West Germany 1974 was when the hosts won a battle of total football. It was the year the new World Cup trophy came along. Let us take a look back how it happened.
Watertight security surrounded the 1974 World Cup in West Germany following the murder of Israeli athletes that shocked the world at the Munich Olympics two years earlier. Finalists Holland, led by the outstanding Johan Cruyff, and Franz Beckenbauer’s West Germany were the leading exponents of the new art which involved players switching positions at will to open up defences. With Pele gone, Brazil were no longer the proponents of playing attractive football at a time Ajax and Bayern Munich were revolutionizing club football in Europe. The 1974 World Cup in West Germany also saw a new format, with the quarters and semi-finals scrapped in favor of two group phases. It also saw the birth of “total football” – the Netherlands of the brilliant Johan Cruyff, and Franz Beckenbauer’s West Germany, were the leading exponents of the new art which involved players switching positions at will to open up defences. The highlight of the first round came when East Germany shocked West Germany 1-0 in Hamburg, Jurgen Sparwasser scoring the goal. It would later emerge that there was plenty of discord within the West Germany camp. The result, however, meant the hosts avoided the Netherlands and Brazil in the next round. “All hell broke loose in our training camp when we lost. Helmut Schon was in the right mood, and we were up till the early hours trying to work out how we had lost. It shouldn’t have happened. We should have beaten them,” said Gerd Mueller, about that defeat, adding, “although with hindsight, it was a good thing we lost. Otherwise, we’d have been in the other group. If we’d won, we’d have been in the same group as Holland and Brazil.”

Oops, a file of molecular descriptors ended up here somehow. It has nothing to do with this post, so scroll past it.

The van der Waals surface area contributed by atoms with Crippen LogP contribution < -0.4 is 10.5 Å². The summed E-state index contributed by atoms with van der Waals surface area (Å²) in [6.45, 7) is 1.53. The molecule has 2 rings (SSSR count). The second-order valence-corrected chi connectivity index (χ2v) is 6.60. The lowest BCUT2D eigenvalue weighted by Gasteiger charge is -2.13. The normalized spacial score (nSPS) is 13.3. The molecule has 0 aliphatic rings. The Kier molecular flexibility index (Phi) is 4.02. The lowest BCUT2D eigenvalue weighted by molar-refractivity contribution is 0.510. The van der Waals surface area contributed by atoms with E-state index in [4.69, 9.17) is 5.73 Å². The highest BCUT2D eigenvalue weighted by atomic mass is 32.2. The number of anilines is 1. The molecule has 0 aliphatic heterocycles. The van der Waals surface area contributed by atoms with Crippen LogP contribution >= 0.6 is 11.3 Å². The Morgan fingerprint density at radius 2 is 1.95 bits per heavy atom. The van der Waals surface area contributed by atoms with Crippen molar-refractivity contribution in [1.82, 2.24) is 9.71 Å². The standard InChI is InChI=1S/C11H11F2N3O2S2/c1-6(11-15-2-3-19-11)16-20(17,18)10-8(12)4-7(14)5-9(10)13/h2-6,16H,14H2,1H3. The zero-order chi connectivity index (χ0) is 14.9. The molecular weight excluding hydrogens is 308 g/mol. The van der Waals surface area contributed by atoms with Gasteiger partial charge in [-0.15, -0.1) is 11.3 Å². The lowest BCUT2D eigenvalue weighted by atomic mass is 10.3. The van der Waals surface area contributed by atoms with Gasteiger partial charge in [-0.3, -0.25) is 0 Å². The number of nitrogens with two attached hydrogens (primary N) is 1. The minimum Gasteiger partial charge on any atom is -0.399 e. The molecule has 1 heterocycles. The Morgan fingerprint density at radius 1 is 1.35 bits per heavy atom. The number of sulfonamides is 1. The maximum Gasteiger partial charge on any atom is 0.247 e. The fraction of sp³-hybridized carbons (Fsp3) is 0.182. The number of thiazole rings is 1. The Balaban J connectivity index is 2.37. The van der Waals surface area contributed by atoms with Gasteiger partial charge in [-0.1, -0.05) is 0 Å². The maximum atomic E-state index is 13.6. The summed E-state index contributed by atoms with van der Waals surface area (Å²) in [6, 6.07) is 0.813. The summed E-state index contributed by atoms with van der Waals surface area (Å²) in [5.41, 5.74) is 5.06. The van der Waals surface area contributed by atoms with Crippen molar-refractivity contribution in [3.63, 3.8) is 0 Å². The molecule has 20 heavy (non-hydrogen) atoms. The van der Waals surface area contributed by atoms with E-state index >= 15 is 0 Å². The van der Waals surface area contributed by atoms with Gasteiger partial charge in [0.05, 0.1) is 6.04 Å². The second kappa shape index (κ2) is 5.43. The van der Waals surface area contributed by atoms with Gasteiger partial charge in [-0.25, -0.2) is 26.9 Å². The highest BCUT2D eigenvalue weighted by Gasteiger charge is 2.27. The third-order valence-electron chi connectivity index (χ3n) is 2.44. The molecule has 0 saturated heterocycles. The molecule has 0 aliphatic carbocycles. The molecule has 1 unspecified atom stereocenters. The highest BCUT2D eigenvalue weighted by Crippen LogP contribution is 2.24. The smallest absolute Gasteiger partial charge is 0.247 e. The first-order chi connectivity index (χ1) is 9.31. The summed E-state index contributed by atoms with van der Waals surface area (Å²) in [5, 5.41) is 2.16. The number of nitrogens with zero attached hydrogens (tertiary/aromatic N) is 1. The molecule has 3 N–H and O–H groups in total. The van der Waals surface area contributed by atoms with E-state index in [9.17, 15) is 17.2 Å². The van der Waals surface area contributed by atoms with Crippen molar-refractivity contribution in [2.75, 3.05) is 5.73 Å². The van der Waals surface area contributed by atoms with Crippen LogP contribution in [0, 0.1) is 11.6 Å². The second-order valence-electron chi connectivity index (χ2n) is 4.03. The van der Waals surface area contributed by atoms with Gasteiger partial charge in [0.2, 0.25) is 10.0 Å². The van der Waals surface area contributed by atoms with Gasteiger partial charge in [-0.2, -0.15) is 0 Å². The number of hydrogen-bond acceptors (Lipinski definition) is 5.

A team that still treated football as an art form was instead the Netherlands. According to many the best team in the tournament, Netherlands led by Johan Cruyff won five times and draw once until the final. Netherlands that hadn’t been in a World Cup final tournament since 1938, practiced a tactic game style that has been known as total football and was originally initiated by AFC Ajax. Their opponent in the final, West Germany, had been favorites for the title before the tournament thanks to their victory in the European Championship two years earlier (their coach was Helmut Schön, that had been the assistant to Sepp Herberger when West Germany became world champions in 1954). But West Germany’s path to the final wasn’t as smooth as the Netherlands and the very special meeting with East Germany would in fact end with a loss. The Dutch were a delight as they romped into the second stage, and victories over East Germany, Argentina and Brazil secured them a place in the final. There they faced West Germany, who had seen off an impressive, free-scoring Poland in the other group. Barely a minute from the start the Dutch went ahead when Cruyff won a penalty, scored by Johan Neeskens. However, Paul Breitner equalised after 25 minutes and just before half-time Gerd Muller scored the clincher.